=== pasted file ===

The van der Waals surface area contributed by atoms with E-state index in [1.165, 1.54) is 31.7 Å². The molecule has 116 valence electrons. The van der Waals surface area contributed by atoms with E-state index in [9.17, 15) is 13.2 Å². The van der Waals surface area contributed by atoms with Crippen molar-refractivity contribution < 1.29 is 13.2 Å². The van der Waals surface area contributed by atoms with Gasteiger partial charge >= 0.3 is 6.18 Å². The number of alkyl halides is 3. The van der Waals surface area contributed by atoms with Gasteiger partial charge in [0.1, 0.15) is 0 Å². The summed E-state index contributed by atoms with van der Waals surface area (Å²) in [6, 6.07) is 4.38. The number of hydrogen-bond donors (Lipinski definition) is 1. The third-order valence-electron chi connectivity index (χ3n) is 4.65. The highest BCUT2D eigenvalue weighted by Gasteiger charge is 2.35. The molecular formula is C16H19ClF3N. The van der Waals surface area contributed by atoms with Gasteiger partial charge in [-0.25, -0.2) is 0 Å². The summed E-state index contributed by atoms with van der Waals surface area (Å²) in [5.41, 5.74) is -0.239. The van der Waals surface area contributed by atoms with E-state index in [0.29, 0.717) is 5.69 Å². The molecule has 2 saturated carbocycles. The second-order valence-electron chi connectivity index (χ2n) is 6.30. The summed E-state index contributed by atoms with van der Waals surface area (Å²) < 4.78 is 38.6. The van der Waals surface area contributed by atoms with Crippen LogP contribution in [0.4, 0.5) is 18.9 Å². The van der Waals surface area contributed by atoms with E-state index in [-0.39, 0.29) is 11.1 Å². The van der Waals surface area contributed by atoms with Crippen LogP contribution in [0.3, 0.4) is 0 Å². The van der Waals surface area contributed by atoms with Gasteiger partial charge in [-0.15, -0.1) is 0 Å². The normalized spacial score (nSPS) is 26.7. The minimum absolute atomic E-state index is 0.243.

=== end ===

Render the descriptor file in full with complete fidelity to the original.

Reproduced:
The van der Waals surface area contributed by atoms with E-state index in [1.165, 1.54) is 31.7 Å². The molecule has 116 valence electrons. The van der Waals surface area contributed by atoms with E-state index in [9.17, 15) is 13.2 Å². The van der Waals surface area contributed by atoms with Crippen molar-refractivity contribution < 1.29 is 13.2 Å². The van der Waals surface area contributed by atoms with Gasteiger partial charge >= 0.3 is 6.18 Å². The number of alkyl halides is 3. The van der Waals surface area contributed by atoms with Gasteiger partial charge in [0.1, 0.15) is 0 Å². The summed E-state index contributed by atoms with van der Waals surface area (Å²) in [6, 6.07) is 4.38. The number of hydrogen-bond donors (Lipinski definition) is 1. The third-order valence-electron chi connectivity index (χ3n) is 4.65. The highest BCUT2D eigenvalue weighted by Gasteiger charge is 2.35. The molecular formula is C16H19ClF3N. The van der Waals surface area contributed by atoms with Gasteiger partial charge in [-0.25, -0.2) is 0 Å². The summed E-state index contributed by atoms with van der Waals surface area (Å²) in [5.41, 5.74) is -0.239. The van der Waals surface area contributed by atoms with E-state index in [0.29, 0.717) is 5.69 Å². The molecule has 2 saturated carbocycles. The second-order valence-electron chi connectivity index (χ2n) is 6.30. The summed E-state index contributed by atoms with van der Waals surface area (Å²) < 4.78 is 38.6. The van der Waals surface area contributed by atoms with Crippen LogP contribution in [0.4, 0.5) is 18.9 Å². The van der Waals surface area contributed by atoms with E-state index in [-0.39, 0.29) is 11.1 Å². The van der Waals surface area contributed by atoms with Crippen LogP contribution in [0.3, 0.4) is 0 Å². The van der Waals surface area contributed by atoms with Gasteiger partial charge in [-0.15, -0.1) is 0 Å². The normalized spacial score (nSPS) is 26.7. The minimum absolute atomic E-state index is 0.243.